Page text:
## Basic course description

Math 200b is the second quarter of UCSD's three-quarter graduate-level abstract algebra course. Math 200a is a prerequisite. Please come talk to me if you believe this is the right course for you although you have not taken Math 200a. The main aim of the course is to give PhD and masters students in mathematics sufficient background for their further studies, and to prepare these students for the qualifying exam in algebra given in May 2020 and again in September 2020. The text will be Dummit and Foote, "Abstract Algebra", 3rd edition.

### TA and Professor Contact Information

Professor Rogalski: e-mail drogalski@ucsd.edu.

• Lecture: MWF 12pm-12:50pm, 5402 AP&M
• Office hours: W 1-2pm, Th 4-5pm in 5131 AP&M

TA: Jake Postema: e-mail jpostema@ucsd.edu

• Office hours: Tu 2-3pm, W 4-5pm in 5801 AP&M

### Schedule of lectures

We will cover much of Chapters 10 and 12-14 of the text, but not always in the order the topics are presented in the text. The following schedule will be updated as we go with information about what we covered on particular days.
• 1/6/2020 (Section 10.1-10.2) Definition of a left R-module. Examples. Homomorphisms, submodules, factor modules, and examples. Fundamental homomorphism theorems for modules. Left R-modules are the same as right R^op modules. The set Hom_R(M,N) of module homorphisms from M to N is an Abelian group and is an R-module if R is commutative.
• 1/8/2020 (Section 10.1-10.2) End_R(M) = Hom_R(M,M) is a ring where the multiplication operation is composition, called the endomorphism ring of the module M. Examples: if V is an n dimensional vector space over F then End_F(V) is isomorphic to M_n(F). If R is a left R-module by multiplication then End_R(R) is isomorphic to R^op. An R-module structure on an Abelian group M is the same thing as a ring homomorphism R --> End_Z(M). An F[x]-module where F is a field is the same as an F-vector space V together with a choice of F-linear map V --> V which tells you how x acts. Definition of the direct sum and product of an indexed set of R-modules.
• 1/10/2020 (Section 10.3) The submodule generated by a subset. Finitely generated modules. Cyclic modules. Every cyclic left R-module is of the form R/I for a left ideal I. Free modules. The universal property of a free module. A direct sum of copies of R as a left module is free, and every free module is of this form. Any two free modules with bases of the same cardinality are isomorphic.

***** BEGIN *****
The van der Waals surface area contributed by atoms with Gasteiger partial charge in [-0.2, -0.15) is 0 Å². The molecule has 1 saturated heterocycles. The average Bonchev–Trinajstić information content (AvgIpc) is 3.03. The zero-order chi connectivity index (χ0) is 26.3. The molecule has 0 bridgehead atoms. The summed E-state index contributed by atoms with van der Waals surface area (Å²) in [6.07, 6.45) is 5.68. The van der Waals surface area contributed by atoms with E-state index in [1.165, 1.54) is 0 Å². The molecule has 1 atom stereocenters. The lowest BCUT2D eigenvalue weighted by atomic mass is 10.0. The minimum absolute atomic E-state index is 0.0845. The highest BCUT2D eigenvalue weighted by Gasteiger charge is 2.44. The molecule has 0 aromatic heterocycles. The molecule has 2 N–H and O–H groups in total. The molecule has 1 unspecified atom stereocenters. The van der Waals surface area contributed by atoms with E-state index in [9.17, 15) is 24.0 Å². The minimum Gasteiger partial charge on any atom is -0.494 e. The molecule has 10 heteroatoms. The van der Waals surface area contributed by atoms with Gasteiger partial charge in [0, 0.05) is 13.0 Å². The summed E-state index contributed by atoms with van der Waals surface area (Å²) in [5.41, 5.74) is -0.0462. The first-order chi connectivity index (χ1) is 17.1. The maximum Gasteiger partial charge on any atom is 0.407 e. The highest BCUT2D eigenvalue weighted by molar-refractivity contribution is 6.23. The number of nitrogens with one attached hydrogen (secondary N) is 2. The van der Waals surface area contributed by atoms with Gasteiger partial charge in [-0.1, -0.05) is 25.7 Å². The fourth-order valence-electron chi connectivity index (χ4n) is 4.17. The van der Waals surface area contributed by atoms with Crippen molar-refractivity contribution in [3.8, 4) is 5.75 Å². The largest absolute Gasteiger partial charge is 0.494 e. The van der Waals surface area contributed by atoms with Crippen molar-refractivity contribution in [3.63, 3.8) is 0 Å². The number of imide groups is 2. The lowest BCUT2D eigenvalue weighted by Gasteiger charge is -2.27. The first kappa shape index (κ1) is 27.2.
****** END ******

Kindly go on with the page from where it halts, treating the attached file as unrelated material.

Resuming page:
• 1/13/2020 (Section 12.1) Internal direct sums. Indecomposable modules. Examples. Rank of a module over an integral domain R. There are at most n R-linearly independent elements in R^n; in particular R^n has rank n. Statement of the main theorem classifying finitely generated modules over a PID (invariant factor form). Examples where it fails for infinitely generated modules or for finitely generated modules over non-PIDs. Torsion submodule of a module over an integral domain. Comments on how to prove the uniqueness part of the classification theorem.
• 1/15/2020 (Section 12.1) Proposition: If R is a PID, a submodule N of R^n is also free, and one can choose a basis y_1, ..., y_n of R^n such that a_1y_1, ..., a_ny_n is a basis of N, where each a_i divides a_{i+1}. Proof of the main theorem classifying f.g. modules over R using this proposition.
• 1/17/2020 (Section 12.1) The uniqueness part of the classification theorem of f.g. modules over PIDs (invariant factor form). The Elementary divisor form of the theorem. Examples of calculating the elementary divisors from the invariant factors and vice versa.
• 1/20/2020 MLK day (no class)
• 2/10/2020 Midterm Exam (in class)
• 3/18/2020 Final Exam 11:30am-2:30pm